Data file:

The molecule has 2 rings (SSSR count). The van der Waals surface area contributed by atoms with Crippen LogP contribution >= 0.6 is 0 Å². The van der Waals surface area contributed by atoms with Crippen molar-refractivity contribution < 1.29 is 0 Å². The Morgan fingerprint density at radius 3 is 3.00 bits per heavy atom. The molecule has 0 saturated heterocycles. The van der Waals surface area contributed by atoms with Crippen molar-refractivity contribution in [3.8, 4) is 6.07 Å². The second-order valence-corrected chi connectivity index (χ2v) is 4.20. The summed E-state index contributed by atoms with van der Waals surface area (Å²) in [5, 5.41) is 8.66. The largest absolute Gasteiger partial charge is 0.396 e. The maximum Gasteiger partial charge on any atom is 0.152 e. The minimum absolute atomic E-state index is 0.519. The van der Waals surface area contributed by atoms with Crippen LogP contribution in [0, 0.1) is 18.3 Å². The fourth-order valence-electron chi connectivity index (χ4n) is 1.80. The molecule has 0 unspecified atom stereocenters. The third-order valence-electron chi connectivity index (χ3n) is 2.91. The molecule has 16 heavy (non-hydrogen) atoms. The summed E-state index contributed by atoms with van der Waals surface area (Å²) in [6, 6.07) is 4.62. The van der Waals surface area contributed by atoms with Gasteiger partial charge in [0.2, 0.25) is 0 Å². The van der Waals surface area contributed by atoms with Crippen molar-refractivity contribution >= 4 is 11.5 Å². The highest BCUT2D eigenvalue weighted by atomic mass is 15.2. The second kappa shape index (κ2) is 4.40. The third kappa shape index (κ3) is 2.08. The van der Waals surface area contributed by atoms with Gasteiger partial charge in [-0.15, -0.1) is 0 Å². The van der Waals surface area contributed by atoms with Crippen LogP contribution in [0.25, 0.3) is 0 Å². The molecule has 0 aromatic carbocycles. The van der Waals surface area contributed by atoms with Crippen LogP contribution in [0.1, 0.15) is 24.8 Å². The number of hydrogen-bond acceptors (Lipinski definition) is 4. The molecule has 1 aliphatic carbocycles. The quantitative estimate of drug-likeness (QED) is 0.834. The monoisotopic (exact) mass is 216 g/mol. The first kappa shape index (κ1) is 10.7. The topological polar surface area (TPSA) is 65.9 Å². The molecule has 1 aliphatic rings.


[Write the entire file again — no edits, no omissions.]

The molecule has 2 rings (SSSR count). The van der Waals surface area contributed by atoms with Crippen LogP contribution >= 0.6 is 0 Å². The van der Waals surface area contributed by atoms with Crippen molar-refractivity contribution < 1.29 is 0 Å². The Morgan fingerprint density at radius 3 is 3.00 bits per heavy atom. The molecule has 0 saturated heterocycles. The van der Waals surface area contributed by atoms with Crippen molar-refractivity contribution in [3.8, 4) is 6.07 Å². The second-order valence-corrected chi connectivity index (χ2v) is 4.20. The summed E-state index contributed by atoms with van der Waals surface area (Å²) in [5, 5.41) is 8.66. The largest absolute Gasteiger partial charge is 0.396 e. The maximum Gasteiger partial charge on any atom is 0.152 e. The minimum absolute atomic E-state index is 0.519. The van der Waals surface area contributed by atoms with Crippen LogP contribution in [0, 0.1) is 18.3 Å². The fourth-order valence-electron chi connectivity index (χ4n) is 1.80. The molecule has 0 unspecified atom stereocenters. The third-order valence-electron chi connectivity index (χ3n) is 2.91. The molecule has 16 heavy (non-hydrogen) atoms. The summed E-state index contributed by atoms with van der Waals surface area (Å²) in [6, 6.07) is 4.62. The van der Waals surface area contributed by atoms with Gasteiger partial charge in [0.2, 0.25) is 0 Å². The van der Waals surface area contributed by atoms with Crippen molar-refractivity contribution >= 4 is 11.5 Å². The highest BCUT2D eigenvalue weighted by atomic mass is 15.2. The second kappa shape index (κ2) is 4.40. The third kappa shape index (κ3) is 2.08. The van der Waals surface area contributed by atoms with Gasteiger partial charge in [-0.15, -0.1) is 0 Å². The van der Waals surface area contributed by atoms with Crippen LogP contribution in [0.25, 0.3) is 0 Å². The molecule has 0 aromatic carbocycles. The van der Waals surface area contributed by atoms with Crippen LogP contribution in [0.1, 0.15) is 24.8 Å². The number of hydrogen-bond acceptors (Lipinski definition) is 4. The molecule has 1 aliphatic carbocycles. The quantitative estimate of drug-likeness (QED) is 0.834. The monoisotopic (exact) mass is 216 g/mol. The first kappa shape index (κ1) is 10.7. The topological polar surface area (TPSA) is 65.9 Å². The molecule has 1 aliphatic rings.